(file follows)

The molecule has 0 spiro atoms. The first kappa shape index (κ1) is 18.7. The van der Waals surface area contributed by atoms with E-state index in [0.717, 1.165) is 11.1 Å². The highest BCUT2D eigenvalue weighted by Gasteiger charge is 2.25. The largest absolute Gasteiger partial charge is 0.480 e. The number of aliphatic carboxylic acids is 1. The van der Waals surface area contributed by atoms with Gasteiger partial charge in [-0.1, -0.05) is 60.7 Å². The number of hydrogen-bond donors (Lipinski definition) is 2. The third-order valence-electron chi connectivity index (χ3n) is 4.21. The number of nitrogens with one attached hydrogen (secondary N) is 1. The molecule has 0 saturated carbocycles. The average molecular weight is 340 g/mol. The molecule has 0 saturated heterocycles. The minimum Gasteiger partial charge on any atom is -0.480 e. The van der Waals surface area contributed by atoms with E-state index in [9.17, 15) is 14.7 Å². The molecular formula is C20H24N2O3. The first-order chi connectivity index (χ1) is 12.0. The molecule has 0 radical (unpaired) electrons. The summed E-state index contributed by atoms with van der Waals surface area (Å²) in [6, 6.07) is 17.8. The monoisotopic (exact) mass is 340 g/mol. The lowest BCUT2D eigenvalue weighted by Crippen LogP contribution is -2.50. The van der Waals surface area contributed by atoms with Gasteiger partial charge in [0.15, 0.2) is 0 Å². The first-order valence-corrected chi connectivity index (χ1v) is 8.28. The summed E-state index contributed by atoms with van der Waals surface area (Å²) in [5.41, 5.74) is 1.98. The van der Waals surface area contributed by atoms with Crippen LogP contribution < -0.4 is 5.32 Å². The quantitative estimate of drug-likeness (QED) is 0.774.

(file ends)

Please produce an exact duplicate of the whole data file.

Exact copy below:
The molecule has 0 spiro atoms. The first kappa shape index (κ1) is 18.7. The van der Waals surface area contributed by atoms with E-state index in [0.717, 1.165) is 11.1 Å². The highest BCUT2D eigenvalue weighted by Gasteiger charge is 2.25. The largest absolute Gasteiger partial charge is 0.480 e. The number of aliphatic carboxylic acids is 1. The van der Waals surface area contributed by atoms with Gasteiger partial charge in [-0.1, -0.05) is 60.7 Å². The number of hydrogen-bond donors (Lipinski definition) is 2. The third-order valence-electron chi connectivity index (χ3n) is 4.21. The number of nitrogens with one attached hydrogen (secondary N) is 1. The molecule has 0 saturated carbocycles. The average molecular weight is 340 g/mol. The molecule has 0 saturated heterocycles. The minimum Gasteiger partial charge on any atom is -0.480 e. The van der Waals surface area contributed by atoms with E-state index in [9.17, 15) is 14.7 Å². The molecular formula is C20H24N2O3. The first-order chi connectivity index (χ1) is 12.0. The molecule has 0 radical (unpaired) electrons. The summed E-state index contributed by atoms with van der Waals surface area (Å²) in [6, 6.07) is 17.8. The monoisotopic (exact) mass is 340 g/mol. The lowest BCUT2D eigenvalue weighted by Crippen LogP contribution is -2.50. The van der Waals surface area contributed by atoms with Gasteiger partial charge in [0.15, 0.2) is 0 Å². The first-order valence-corrected chi connectivity index (χ1v) is 8.28. The summed E-state index contributed by atoms with van der Waals surface area (Å²) in [5.41, 5.74) is 1.98. The van der Waals surface area contributed by atoms with Crippen LogP contribution < -0.4 is 5.32 Å². The quantitative estimate of drug-likeness (QED) is 0.774.